Wednesday 10 May 2017

Differing in degree, not in kind

The Prime Minister is determined to stick to her unachievable pledge to reduce net immigration to an arbitrary level of ‘under 100,000’ per annum.  In the meantime, the provisional wing of her party, aka UKIP, has plumped for an equally arbitrary level of zero.  Both figures have merely been plucked from thin air in an attempt to appease voters who don’t like foreigners, and both are justified by the use of the magic word ‘sustainable’, a word whose use is, apparently, enough to justify anything with no further explanation required.  The difference between these two policies is not one of kind, merely one of degree – an arbitrary target for net migration levels regardless of economic impact is exactly that, at whatever level it is set. 
Both parties rehearse the usual arguments; no matter how many times they’ve been rationally and logically dissected, analysed, and debunked, they appeal to a sector of the electorate and are therefore wheeled out time and again.  I haven’t, in the past, paid too much attention to the detail of UKIP policy statements, but based on what has happened over recent years, UKIP’s policy today is probably just a foretaste of Tory Party policy and arguments for the next election. 
One of the arguments that UKIP make is that England is the "sixth most overcrowded country in the world".  I assume that they’re talking about relative population density, but I can’t make any sense of this claim.  This data from the Office of National Statistics says that the average population of England is 413 per square km, and this table shows the countries of the world, which can be ranked in order of population density.  The UK is obviously there as a single entity in 51st position, but if we use the England-only figure, it would be in 31st position, between Burundi and the Netherlands.  Even if we exclude those overseas territories which are not sovereign countries from the list, I still can’t get England to a higher position than around 17 or 18.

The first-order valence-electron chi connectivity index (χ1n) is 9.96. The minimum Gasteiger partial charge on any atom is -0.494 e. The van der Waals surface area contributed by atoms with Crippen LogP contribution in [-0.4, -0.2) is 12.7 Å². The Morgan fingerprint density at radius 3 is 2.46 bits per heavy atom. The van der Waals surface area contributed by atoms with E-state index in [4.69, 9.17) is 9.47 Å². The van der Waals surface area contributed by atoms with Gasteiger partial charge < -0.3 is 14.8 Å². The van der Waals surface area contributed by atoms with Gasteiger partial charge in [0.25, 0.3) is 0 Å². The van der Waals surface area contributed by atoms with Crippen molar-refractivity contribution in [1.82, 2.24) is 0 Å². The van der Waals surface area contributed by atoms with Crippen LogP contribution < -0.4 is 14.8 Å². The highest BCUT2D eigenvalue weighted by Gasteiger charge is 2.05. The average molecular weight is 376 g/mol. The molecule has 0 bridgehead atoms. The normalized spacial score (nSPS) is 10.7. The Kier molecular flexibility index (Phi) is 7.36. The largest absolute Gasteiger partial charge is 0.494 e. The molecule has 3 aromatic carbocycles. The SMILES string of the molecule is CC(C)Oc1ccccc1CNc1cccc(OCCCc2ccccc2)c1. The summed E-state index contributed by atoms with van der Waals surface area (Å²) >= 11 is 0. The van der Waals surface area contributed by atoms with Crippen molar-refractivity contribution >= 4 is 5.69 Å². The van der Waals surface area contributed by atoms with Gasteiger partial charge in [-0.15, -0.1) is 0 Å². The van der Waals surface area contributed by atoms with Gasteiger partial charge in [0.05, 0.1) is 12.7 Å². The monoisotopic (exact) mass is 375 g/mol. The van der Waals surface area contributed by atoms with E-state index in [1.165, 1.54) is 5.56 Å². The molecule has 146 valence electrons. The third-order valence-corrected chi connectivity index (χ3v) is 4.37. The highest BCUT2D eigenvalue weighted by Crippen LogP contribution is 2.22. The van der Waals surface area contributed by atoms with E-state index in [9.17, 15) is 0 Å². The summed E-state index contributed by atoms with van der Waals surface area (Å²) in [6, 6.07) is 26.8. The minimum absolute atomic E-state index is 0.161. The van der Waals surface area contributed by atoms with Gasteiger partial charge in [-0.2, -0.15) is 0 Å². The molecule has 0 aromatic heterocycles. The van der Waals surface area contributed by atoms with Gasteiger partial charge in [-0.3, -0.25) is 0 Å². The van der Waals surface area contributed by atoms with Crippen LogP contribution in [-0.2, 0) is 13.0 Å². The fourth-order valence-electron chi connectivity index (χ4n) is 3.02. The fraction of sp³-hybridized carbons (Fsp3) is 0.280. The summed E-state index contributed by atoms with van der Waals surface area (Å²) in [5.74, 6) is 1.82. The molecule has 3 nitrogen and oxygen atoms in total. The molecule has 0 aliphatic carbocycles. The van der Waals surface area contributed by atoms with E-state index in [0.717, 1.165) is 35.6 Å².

But let’s put aside the mere detail of the claim about England’s position in the table of overcrowding, and turn to the essence of the claim itself – which is that England is ‘overcrowded’.  What exactly does that mean?  Clearly, anyone who believes that country A is ‘overcrowded’ must have at least some idea of what the ‘right’ population level for that country is, but I’ve never heard them answering that one, and I don’t know how they could or would.  It’s an utterly meaningless statement which still manages to appeal to many of those hearing it, usually as a rationalisation of a much baser instinct.
We should also come back to the fact that they are quite deliberately talking only about ‘England’ here.  In Wales (149 per square km), Northern Ireland (135) and Scotland (68), the situation is very different.  Do they think we’re overcrowded as well?  If they do, then merely controlling net migration isn’t going to help them get the English population down to their imaginary ideal level – and if they don’t, then why apply a policy based on the situation in England?  I doubt that they’ve given a moment’s thought to that question.
Part of the problem in all of the discussion about immigration is that the Tories and UKIP do have one valid underlying point, albeit one that they’re failing to grasp other than in a highly distorted fashion.  It is this: if the population in a country is growing and the provision of services is not, then there will be additional pressures on health and other services.  (It’s also true that a country with an aging population will face greater pressures on services such as health and social care.)
That statement is surely indisputable, and the resulting pressures are regularly used as arguments by those opposing immigration.  But that is ignoring the key caveat about matching the growth in provision of services to the growth in population.  If services do not keep pace with the requirements of a growing population, it’s because the government presiding over the situation is neither planning nor providing adequate services.  When people blame immigrants, they’re diverting attention from the failure of successive governments to make adequate provision.  Whose interests does that serve, I wonder?

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